Stocks are likely to take more of a beating, in what could be the first major shakeout of five percent or more in a year.
Worries about rising tensions between the U.S. and North Korea toppled a market that has been considered richly valued and too complacent. This week, a number of major financial firms, including Citigroup, Bank of America and Doubleline, all called for a late summer pull back, based on high valuation and the fact the Fed is about to reverse some of its easy policy.
Stock futures were lower Friday after the Dow tumbled 204 points Thursday to 21,844 in its worst trading day since May 17. The selloff comes after a series of new highs in a summer of low volatility. The S&P 500 fell 1.5 percent to 2438 Thursday, while the Nasdaq took the biggest hit, losing two percent to 6,216.
"The fact is it's very abnormal to go an entire year without a five percent correction, and we haven't had one since the top last August and a trade down to the day before the election. From that perspective, what we're telling people is if you measure your investment horizon in years, like most investors do, you just have to relax and expect to have a lower entry point to add to your equities holdings," said Julian Emanuel, equity and derivatives strategist at UBS. "If you measure your horizon in weeks, or months, you want to be a little more defensive here."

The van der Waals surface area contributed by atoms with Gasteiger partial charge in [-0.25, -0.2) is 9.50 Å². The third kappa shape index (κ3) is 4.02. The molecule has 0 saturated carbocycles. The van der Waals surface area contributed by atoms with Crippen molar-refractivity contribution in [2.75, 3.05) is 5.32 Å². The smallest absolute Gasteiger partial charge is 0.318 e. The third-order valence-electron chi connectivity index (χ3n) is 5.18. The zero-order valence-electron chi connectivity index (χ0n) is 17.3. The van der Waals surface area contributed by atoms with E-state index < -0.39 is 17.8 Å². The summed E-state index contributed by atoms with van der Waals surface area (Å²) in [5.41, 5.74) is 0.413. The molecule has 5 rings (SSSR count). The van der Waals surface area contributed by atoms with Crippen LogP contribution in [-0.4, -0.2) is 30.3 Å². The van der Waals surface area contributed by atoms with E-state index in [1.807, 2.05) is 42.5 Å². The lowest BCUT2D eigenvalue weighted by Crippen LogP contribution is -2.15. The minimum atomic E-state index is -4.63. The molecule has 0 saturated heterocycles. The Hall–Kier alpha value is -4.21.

Emanuel said the S&P 500 could lose another 100 points or so before the selling ends. "Five percent gets you to 2375. The logical support point is the 200-day moving average, which we last touched on Election Day," he said. The 200-day was at 2337 on Thursday.